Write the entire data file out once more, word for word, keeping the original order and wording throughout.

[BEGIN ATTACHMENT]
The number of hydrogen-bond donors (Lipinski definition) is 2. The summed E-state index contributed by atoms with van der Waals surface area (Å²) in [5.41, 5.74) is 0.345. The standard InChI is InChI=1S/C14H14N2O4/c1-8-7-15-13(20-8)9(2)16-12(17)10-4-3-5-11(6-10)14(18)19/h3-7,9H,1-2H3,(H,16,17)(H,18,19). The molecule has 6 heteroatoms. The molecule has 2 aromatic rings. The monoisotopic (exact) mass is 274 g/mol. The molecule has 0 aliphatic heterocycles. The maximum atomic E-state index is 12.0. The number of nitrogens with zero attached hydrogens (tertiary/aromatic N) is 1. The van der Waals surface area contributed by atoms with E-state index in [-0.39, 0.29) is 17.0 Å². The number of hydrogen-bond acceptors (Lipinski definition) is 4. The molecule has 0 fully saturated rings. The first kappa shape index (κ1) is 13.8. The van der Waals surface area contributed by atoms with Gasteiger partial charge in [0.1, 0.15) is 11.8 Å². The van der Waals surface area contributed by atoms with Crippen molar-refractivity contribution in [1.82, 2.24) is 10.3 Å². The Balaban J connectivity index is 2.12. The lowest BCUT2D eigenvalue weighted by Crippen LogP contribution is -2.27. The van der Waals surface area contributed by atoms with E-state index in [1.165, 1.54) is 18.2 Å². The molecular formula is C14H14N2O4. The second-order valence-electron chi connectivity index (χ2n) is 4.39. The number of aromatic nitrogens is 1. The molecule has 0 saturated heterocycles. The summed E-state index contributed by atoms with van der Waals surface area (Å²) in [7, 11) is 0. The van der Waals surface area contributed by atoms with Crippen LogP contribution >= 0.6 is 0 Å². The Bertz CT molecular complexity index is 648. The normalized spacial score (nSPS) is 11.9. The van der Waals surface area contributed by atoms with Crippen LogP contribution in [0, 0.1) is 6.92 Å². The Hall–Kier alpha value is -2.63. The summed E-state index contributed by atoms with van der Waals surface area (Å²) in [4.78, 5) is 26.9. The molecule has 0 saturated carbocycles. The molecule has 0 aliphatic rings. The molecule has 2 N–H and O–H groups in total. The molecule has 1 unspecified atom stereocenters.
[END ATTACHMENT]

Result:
The number of hydrogen-bond donors (Lipinski definition) is 2. The summed E-state index contributed by atoms with van der Waals surface area (Å²) in [5.41, 5.74) is 0.345. The standard InChI is InChI=1S/C14H14N2O4/c1-8-7-15-13(20-8)9(2)16-12(17)10-4-3-5-11(6-10)14(18)19/h3-7,9H,1-2H3,(H,16,17)(H,18,19). The molecule has 6 heteroatoms. The molecule has 2 aromatic rings. The monoisotopic (exact) mass is 274 g/mol. The molecule has 0 aliphatic heterocycles. The maximum atomic E-state index is 12.0. The number of nitrogens with zero attached hydrogens (tertiary/aromatic N) is 1. The van der Waals surface area contributed by atoms with E-state index in [-0.39, 0.29) is 17.0 Å². The number of hydrogen-bond acceptors (Lipinski definition) is 4. The molecule has 0 fully saturated rings. The first kappa shape index (κ1) is 13.8. The van der Waals surface area contributed by atoms with Gasteiger partial charge in [0.1, 0.15) is 11.8 Å². The van der Waals surface area contributed by atoms with Crippen molar-refractivity contribution in [1.82, 2.24) is 10.3 Å². The Balaban J connectivity index is 2.12. The lowest BCUT2D eigenvalue weighted by Crippen LogP contribution is -2.27. The van der Waals surface area contributed by atoms with E-state index in [1.165, 1.54) is 18.2 Å². The molecular formula is C14H14N2O4. The second-order valence-electron chi connectivity index (χ2n) is 4.39. The number of aromatic nitrogens is 1. The molecule has 0 saturated heterocycles. The summed E-state index contributed by atoms with van der Waals surface area (Å²) in [7, 11) is 0. The van der Waals surface area contributed by atoms with Crippen LogP contribution >= 0.6 is 0 Å². The Bertz CT molecular complexity index is 648. The normalized spacial score (nSPS) is 11.9. The van der Waals surface area contributed by atoms with Crippen LogP contribution in [0, 0.1) is 6.92 Å². The Hall–Kier alpha value is -2.63. The summed E-state index contributed by atoms with van der Waals surface area (Å²) in [4.78, 5) is 26.9. The molecule has 0 saturated carbocycles. The molecule has 0 aliphatic rings. The molecule has 2 N–H and O–H groups in total. The molecule has 1 unspecified atom stereocenters.